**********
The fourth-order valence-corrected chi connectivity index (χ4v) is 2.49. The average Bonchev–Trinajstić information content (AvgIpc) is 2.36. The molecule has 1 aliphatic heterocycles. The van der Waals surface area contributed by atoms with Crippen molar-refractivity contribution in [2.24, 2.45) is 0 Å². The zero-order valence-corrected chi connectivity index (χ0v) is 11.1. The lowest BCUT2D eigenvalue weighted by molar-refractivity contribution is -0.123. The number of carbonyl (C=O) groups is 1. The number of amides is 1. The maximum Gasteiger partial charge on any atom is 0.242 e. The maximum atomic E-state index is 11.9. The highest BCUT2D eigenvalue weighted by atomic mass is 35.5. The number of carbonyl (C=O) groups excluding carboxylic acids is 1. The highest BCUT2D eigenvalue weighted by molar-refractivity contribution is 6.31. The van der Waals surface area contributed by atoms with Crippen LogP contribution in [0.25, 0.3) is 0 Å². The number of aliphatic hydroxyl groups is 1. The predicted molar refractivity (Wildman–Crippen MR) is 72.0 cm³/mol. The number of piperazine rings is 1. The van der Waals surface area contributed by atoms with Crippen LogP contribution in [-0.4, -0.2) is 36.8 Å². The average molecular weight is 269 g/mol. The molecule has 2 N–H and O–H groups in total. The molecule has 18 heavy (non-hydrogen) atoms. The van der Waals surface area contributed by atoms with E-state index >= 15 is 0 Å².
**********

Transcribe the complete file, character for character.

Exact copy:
The fourth-order valence-corrected chi connectivity index (χ4v) is 2.49. The average Bonchev–Trinajstić information content (AvgIpc) is 2.36. The molecule has 1 aliphatic heterocycles. The van der Waals surface area contributed by atoms with Crippen molar-refractivity contribution in [2.24, 2.45) is 0 Å². The zero-order valence-corrected chi connectivity index (χ0v) is 11.1. The lowest BCUT2D eigenvalue weighted by molar-refractivity contribution is -0.123. The number of carbonyl (C=O) groups is 1. The number of amides is 1. The maximum Gasteiger partial charge on any atom is 0.242 e. The maximum atomic E-state index is 11.9. The highest BCUT2D eigenvalue weighted by atomic mass is 35.5. The number of carbonyl (C=O) groups excluding carboxylic acids is 1. The highest BCUT2D eigenvalue weighted by molar-refractivity contribution is 6.31. The van der Waals surface area contributed by atoms with Crippen LogP contribution in [0.25, 0.3) is 0 Å². The number of aliphatic hydroxyl groups is 1. The predicted molar refractivity (Wildman–Crippen MR) is 72.0 cm³/mol. The number of piperazine rings is 1. The van der Waals surface area contributed by atoms with Crippen LogP contribution in [-0.4, -0.2) is 36.8 Å². The average molecular weight is 269 g/mol. The molecule has 2 N–H and O–H groups in total. The molecule has 18 heavy (non-hydrogen) atoms. The van der Waals surface area contributed by atoms with E-state index >= 15 is 0 Å².